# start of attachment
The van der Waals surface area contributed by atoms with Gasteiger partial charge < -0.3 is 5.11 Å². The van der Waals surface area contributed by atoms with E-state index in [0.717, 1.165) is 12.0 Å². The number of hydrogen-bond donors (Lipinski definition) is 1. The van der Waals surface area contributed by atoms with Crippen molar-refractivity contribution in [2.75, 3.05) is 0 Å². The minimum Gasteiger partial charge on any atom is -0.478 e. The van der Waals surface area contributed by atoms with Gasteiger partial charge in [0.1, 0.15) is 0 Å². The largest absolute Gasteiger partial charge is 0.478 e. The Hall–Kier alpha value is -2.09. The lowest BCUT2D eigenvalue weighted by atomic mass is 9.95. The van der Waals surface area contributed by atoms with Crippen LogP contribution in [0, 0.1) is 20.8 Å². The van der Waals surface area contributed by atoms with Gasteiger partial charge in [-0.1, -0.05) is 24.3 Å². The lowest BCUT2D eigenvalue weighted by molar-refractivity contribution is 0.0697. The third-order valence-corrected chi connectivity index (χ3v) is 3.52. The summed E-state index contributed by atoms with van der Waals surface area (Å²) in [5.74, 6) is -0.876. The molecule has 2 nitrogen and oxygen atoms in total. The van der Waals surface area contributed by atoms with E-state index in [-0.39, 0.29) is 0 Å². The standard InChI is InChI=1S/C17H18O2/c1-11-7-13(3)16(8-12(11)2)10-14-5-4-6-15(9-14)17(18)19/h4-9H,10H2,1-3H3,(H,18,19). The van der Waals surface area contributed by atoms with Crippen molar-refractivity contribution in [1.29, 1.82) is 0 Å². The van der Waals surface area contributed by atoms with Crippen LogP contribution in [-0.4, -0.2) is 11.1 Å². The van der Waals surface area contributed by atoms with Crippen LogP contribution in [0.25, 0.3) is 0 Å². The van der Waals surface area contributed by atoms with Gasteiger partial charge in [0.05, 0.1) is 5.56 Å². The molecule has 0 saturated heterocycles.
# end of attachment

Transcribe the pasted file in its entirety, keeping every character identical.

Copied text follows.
The van der Waals surface area contributed by atoms with Gasteiger partial charge < -0.3 is 5.11 Å². The van der Waals surface area contributed by atoms with E-state index in [0.717, 1.165) is 12.0 Å². The number of hydrogen-bond donors (Lipinski definition) is 1. The van der Waals surface area contributed by atoms with Crippen molar-refractivity contribution in [2.75, 3.05) is 0 Å². The minimum Gasteiger partial charge on any atom is -0.478 e. The van der Waals surface area contributed by atoms with Gasteiger partial charge in [0.1, 0.15) is 0 Å². The largest absolute Gasteiger partial charge is 0.478 e. The Hall–Kier alpha value is -2.09. The lowest BCUT2D eigenvalue weighted by atomic mass is 9.95. The van der Waals surface area contributed by atoms with Crippen LogP contribution in [0, 0.1) is 20.8 Å². The van der Waals surface area contributed by atoms with Gasteiger partial charge in [-0.1, -0.05) is 24.3 Å². The lowest BCUT2D eigenvalue weighted by molar-refractivity contribution is 0.0697. The third-order valence-corrected chi connectivity index (χ3v) is 3.52. The summed E-state index contributed by atoms with van der Waals surface area (Å²) in [5.74, 6) is -0.876. The molecule has 2 nitrogen and oxygen atoms in total. The van der Waals surface area contributed by atoms with E-state index in [-0.39, 0.29) is 0 Å². The standard InChI is InChI=1S/C17H18O2/c1-11-7-13(3)16(8-12(11)2)10-14-5-4-6-15(9-14)17(18)19/h4-9H,10H2,1-3H3,(H,18,19). The van der Waals surface area contributed by atoms with Crippen molar-refractivity contribution in [1.29, 1.82) is 0 Å². The van der Waals surface area contributed by atoms with Crippen LogP contribution in [-0.4, -0.2) is 11.1 Å². The van der Waals surface area contributed by atoms with Crippen LogP contribution in [0.25, 0.3) is 0 Å². The van der Waals surface area contributed by atoms with Gasteiger partial charge in [0.05, 0.1) is 5.56 Å². The molecule has 0 saturated heterocycles.